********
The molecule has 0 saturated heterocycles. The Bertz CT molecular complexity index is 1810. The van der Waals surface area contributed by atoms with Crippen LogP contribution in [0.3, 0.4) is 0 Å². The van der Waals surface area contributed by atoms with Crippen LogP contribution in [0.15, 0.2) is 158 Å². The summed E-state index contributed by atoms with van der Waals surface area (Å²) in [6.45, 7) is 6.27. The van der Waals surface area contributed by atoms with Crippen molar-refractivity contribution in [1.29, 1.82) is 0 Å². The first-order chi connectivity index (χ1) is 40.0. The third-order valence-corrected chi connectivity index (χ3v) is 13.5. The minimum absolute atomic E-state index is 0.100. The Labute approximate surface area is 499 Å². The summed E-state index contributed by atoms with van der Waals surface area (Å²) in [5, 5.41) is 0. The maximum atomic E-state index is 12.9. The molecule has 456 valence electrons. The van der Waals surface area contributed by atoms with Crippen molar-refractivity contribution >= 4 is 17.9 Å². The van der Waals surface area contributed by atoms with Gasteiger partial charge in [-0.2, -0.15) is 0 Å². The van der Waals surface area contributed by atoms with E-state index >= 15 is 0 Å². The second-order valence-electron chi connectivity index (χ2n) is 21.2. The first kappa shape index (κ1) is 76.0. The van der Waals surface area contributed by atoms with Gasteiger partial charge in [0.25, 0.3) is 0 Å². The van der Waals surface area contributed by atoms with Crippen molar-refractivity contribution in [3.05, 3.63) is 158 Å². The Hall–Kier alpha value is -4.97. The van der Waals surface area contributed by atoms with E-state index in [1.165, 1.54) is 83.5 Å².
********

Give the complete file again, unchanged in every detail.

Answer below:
The molecule has 0 saturated heterocycles. The Bertz CT molecular complexity index is 1810. The van der Waals surface area contributed by atoms with Crippen LogP contribution in [0.3, 0.4) is 0 Å². The van der Waals surface area contributed by atoms with Crippen LogP contribution in [0.15, 0.2) is 158 Å². The summed E-state index contributed by atoms with van der Waals surface area (Å²) in [6.45, 7) is 6.27. The van der Waals surface area contributed by atoms with Crippen molar-refractivity contribution in [1.29, 1.82) is 0 Å². The first-order chi connectivity index (χ1) is 40.0. The third-order valence-corrected chi connectivity index (χ3v) is 13.5. The minimum absolute atomic E-state index is 0.100. The Labute approximate surface area is 499 Å². The summed E-state index contributed by atoms with van der Waals surface area (Å²) in [5, 5.41) is 0. The maximum atomic E-state index is 12.9. The molecule has 456 valence electrons. The van der Waals surface area contributed by atoms with Crippen molar-refractivity contribution >= 4 is 17.9 Å². The van der Waals surface area contributed by atoms with Gasteiger partial charge in [-0.2, -0.15) is 0 Å². The van der Waals surface area contributed by atoms with E-state index >= 15 is 0 Å². The second-order valence-electron chi connectivity index (χ2n) is 21.2. The first kappa shape index (κ1) is 76.0. The van der Waals surface area contributed by atoms with Gasteiger partial charge in [0.25, 0.3) is 0 Å². The van der Waals surface area contributed by atoms with Crippen molar-refractivity contribution in [3.05, 3.63) is 158 Å². The Hall–Kier alpha value is -4.97. The van der Waals surface area contributed by atoms with E-state index in [1.165, 1.54) is 83.5 Å².